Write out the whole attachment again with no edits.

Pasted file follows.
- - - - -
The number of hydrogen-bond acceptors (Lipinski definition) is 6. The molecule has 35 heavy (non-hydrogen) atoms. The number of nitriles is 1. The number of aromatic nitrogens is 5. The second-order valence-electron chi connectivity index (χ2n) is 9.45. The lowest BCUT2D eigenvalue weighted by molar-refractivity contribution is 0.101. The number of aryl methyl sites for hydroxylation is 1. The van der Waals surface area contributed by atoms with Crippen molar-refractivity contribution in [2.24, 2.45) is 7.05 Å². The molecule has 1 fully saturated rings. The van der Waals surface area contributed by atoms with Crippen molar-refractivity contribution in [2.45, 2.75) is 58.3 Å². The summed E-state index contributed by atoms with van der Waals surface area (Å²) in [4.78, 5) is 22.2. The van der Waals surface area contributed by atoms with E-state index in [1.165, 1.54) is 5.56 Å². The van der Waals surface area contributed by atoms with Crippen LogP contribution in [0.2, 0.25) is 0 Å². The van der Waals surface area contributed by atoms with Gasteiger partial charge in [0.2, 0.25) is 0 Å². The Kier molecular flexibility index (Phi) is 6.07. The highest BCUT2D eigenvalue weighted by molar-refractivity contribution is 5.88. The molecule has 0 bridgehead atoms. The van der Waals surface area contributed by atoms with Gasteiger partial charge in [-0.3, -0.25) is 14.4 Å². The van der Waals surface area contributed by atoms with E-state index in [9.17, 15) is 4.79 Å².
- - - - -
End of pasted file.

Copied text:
The number of hydrogen-bond acceptors (Lipinski definition) is 6. The molecule has 35 heavy (non-hydrogen) atoms. The number of nitriles is 1. The number of aromatic nitrogens is 5. The second-order valence-electron chi connectivity index (χ2n) is 9.45. The lowest BCUT2D eigenvalue weighted by molar-refractivity contribution is 0.101. The number of aryl methyl sites for hydroxylation is 1. The van der Waals surface area contributed by atoms with Crippen molar-refractivity contribution in [2.24, 2.45) is 7.05 Å². The molecule has 1 fully saturated rings. The van der Waals surface area contributed by atoms with Crippen molar-refractivity contribution in [2.45, 2.75) is 58.3 Å². The summed E-state index contributed by atoms with van der Waals surface area (Å²) in [4.78, 5) is 22.2. The van der Waals surface area contributed by atoms with E-state index in [1.165, 1.54) is 5.56 Å². The van der Waals surface area contributed by atoms with Crippen LogP contribution in [0.2, 0.25) is 0 Å². The van der Waals surface area contributed by atoms with Gasteiger partial charge in [0.2, 0.25) is 0 Å². The Kier molecular flexibility index (Phi) is 6.07. The highest BCUT2D eigenvalue weighted by molar-refractivity contribution is 5.88. The molecule has 0 bridgehead atoms. The van der Waals surface area contributed by atoms with Gasteiger partial charge in [-0.3, -0.25) is 14.4 Å². The van der Waals surface area contributed by atoms with E-state index in [9.17, 15) is 4.79 Å².